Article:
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A Nobel critique of Wall Street

In an interesting turn of events, this year’s Economics Nobel has gone to a trio of experts who, collectively, have forwarded a major critique of excessive financialisation of capital and speculative investment, claiming that it is impossible to accurately predict the prices of stocks on a short-term basis, thereby dealing a blow of sort, at least a theoretical one, to the over-emphasis on stockbroking as exemplified by the culture of Wall Street. The three economists – Eugene Fama, Robert Shiller and Lars Peter Hansen – who share the top prize of 2013 for their contribution to the predictability (or, in real terms, the unpredictability) of stock prices, have, in their individual and disparate capacities, arrived at the general conclusion that debunks a big chunk of myth surrounding finance and speculative capital that Wall Street bets on, riding troughs and crests of stock prices, depending on the so-called ‘predictions.’ Eugene Fama, by proving that markets are efficient, and therefore, it is technically impossible to beat the market forces since they are scientific and would always result in the sum of all contingents, effectively dismisses that speculation plays any role in determining stock prices. On the other hand, Robert Shiller asserts markets are inefficient, and therefore, no amount of speculation can accurately compute all the possible factors that would eventually decide the exact price of a stock over a short period of time, say from day to day or weeks. In other words, both the theoreticians, through their unlike models, have offered up intriguing criticisms of the volatile and extremely overhyped profession of stock-broking, since either way, through its efficiency or inefficiency, the market cannot be tamed by current application of mind.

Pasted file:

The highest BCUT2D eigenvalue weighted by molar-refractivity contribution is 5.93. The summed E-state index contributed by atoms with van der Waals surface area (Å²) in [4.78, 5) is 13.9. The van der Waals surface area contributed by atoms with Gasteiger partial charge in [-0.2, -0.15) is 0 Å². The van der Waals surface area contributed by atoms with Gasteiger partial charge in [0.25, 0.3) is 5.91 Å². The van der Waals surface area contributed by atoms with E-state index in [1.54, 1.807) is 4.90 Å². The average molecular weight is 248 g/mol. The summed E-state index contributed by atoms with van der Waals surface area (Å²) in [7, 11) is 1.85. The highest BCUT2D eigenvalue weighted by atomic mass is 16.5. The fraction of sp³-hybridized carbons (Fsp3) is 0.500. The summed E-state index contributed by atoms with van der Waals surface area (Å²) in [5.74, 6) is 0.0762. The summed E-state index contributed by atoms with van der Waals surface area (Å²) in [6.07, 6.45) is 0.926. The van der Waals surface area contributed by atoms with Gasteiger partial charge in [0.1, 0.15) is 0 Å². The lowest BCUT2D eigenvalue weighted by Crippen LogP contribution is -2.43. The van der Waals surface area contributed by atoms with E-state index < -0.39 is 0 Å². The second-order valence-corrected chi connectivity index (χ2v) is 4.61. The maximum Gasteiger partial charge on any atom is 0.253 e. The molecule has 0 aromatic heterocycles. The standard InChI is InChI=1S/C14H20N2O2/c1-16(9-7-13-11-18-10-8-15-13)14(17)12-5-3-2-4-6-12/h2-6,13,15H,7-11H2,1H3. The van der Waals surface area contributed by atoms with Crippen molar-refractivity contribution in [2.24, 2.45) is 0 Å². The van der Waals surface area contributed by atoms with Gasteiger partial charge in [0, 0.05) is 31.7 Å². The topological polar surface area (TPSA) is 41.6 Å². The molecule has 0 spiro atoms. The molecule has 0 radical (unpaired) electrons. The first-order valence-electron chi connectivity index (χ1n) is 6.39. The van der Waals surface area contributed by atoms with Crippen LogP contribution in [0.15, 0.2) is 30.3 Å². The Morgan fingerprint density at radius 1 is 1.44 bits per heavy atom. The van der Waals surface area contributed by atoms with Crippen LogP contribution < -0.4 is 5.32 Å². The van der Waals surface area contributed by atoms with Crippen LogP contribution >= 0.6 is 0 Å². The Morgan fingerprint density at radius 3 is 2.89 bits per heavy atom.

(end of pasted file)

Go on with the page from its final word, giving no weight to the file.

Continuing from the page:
The three economists, all American, through their different academic paths, stand at the crossroads of the US-driven, neoliberal international capital market that is undergoing an extended crisis of sort, with the 2008 crash still resonating in the current budgetary gridlock that has resulted in the ongoing US government shutdown. Even as Wall Street fumbles and gets up on its feet again, it is, in fact, still scrounging for the hold it once had over popular imagination, as showcased in cult Hollywood movies like Wall Street (1987) starring Michael Douglas as the iconic Gordon Gekko. The fact remains that fetishisation of Wall Street in films and popular culture has been coterminous with worldwide churns of capital, leading to globalisation of finance, labour, production and consumption. But, essentially, what remains beyond the grasp of even the most celebrated stock brokers as well as theoreticians of relatively newer subjects such as financial and business management is that markets, in their most efficient and inefficient avatars, are nevertheless the sum total of the ‘undiagnoseable animal spirits of the investment community’, which can only be gauged in the longer, and not the shorter, terms.
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